Based on the novels Wolf Hall and Bringing Up the Bodies, this six part series follows a fictionalised account of the rise of Thomas Cromwell, a blacksmiths son from Putney who came to be advisor to King Henry VIII himself.   While not told in the first person, the novels closely follow Cromwell’s thoughts and memories.  I loved the books.  They felt immediate and alive, and conveyed Cromwell’s intelligence and humanity very well.  Historical Cromwell has his fair share of critics – one historian referred to him as Alistair Campbell with an axe – and he certainly comes across as a man you wouldn’t like to upset.  But above all else he is clever.  His mind is constantly at work, dissecting the world and people around him, drawing on his diverse experiences.  I wondered how a TV series could convey this successfully.

Dialogue, mostly.  Cromwell is witty, and gives us constant reminders of the fact he is an outsider.  He asks yokels for nutmeg and saffron, makes a subtle dig at Anne to her bustier sister, and asks goodly Thomas Moore if his recent appointment to Lord Chancellor was a ‘fucking accident?’  He even talks down the king with a particularly deft combination of honesty and flattery, ‘Your majesty can form your own opinions.’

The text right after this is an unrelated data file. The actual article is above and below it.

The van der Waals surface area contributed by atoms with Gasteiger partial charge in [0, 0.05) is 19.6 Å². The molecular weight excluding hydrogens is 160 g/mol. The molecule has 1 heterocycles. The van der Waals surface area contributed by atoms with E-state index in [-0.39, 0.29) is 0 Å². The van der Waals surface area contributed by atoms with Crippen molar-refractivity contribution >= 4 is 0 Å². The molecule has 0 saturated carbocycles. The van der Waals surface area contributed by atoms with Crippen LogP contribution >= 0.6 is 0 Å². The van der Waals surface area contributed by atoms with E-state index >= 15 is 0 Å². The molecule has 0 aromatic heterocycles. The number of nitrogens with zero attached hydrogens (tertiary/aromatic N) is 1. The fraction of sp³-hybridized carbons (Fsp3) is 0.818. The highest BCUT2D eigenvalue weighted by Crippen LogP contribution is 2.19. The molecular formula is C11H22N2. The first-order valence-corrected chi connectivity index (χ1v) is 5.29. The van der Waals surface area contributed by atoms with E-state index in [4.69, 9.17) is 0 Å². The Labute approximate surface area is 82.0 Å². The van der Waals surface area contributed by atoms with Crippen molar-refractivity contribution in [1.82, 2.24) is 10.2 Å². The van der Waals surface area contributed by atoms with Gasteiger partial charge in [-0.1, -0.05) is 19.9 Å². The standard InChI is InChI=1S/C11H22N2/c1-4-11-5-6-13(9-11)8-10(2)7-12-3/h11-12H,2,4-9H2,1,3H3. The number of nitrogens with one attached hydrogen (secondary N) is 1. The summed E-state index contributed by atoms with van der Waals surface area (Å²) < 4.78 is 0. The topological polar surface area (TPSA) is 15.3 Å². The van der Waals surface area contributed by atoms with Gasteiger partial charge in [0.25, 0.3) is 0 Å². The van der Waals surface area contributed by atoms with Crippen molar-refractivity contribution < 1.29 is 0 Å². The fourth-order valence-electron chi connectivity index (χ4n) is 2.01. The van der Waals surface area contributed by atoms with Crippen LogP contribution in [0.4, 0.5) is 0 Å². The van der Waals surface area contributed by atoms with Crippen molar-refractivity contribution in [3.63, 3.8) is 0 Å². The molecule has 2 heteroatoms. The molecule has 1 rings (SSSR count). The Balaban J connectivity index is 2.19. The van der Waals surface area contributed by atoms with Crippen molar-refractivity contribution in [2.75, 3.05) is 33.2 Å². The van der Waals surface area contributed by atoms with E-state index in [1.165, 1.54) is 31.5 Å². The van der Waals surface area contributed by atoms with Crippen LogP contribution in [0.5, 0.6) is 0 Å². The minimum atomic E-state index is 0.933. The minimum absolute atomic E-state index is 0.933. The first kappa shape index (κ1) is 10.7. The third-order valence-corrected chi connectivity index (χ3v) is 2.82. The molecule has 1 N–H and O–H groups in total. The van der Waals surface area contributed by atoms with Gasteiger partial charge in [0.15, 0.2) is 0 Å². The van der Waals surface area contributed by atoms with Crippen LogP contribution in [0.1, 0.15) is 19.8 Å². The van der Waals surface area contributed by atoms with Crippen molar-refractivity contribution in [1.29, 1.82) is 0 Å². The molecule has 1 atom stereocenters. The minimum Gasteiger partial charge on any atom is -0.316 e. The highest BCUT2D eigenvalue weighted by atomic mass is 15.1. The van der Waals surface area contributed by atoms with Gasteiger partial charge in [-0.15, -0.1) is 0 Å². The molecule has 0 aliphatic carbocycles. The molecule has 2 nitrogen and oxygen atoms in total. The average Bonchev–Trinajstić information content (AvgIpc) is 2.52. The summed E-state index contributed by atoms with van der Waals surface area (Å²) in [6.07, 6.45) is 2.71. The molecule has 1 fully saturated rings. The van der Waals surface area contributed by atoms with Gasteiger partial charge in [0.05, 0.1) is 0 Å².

Not that it doesn’t look good.  It’s every bit as beautiful you’d expect from a BBC drama.  The costumes and set design were excellent, and with the naturalistic lighting, served to pull you into the world brilliantly.  The dialogue is easy to follow, almost entirely in modern English.  This maybe a fictionalised account of historical events, but it still holds a mirror to our own world.  Nothing changes.  Yet there were beautiful, almost lyrical moments that really add to the emotional punch of the programme- the image of little Grace walking away from us in her angel wings would have touched harder hearts than mine.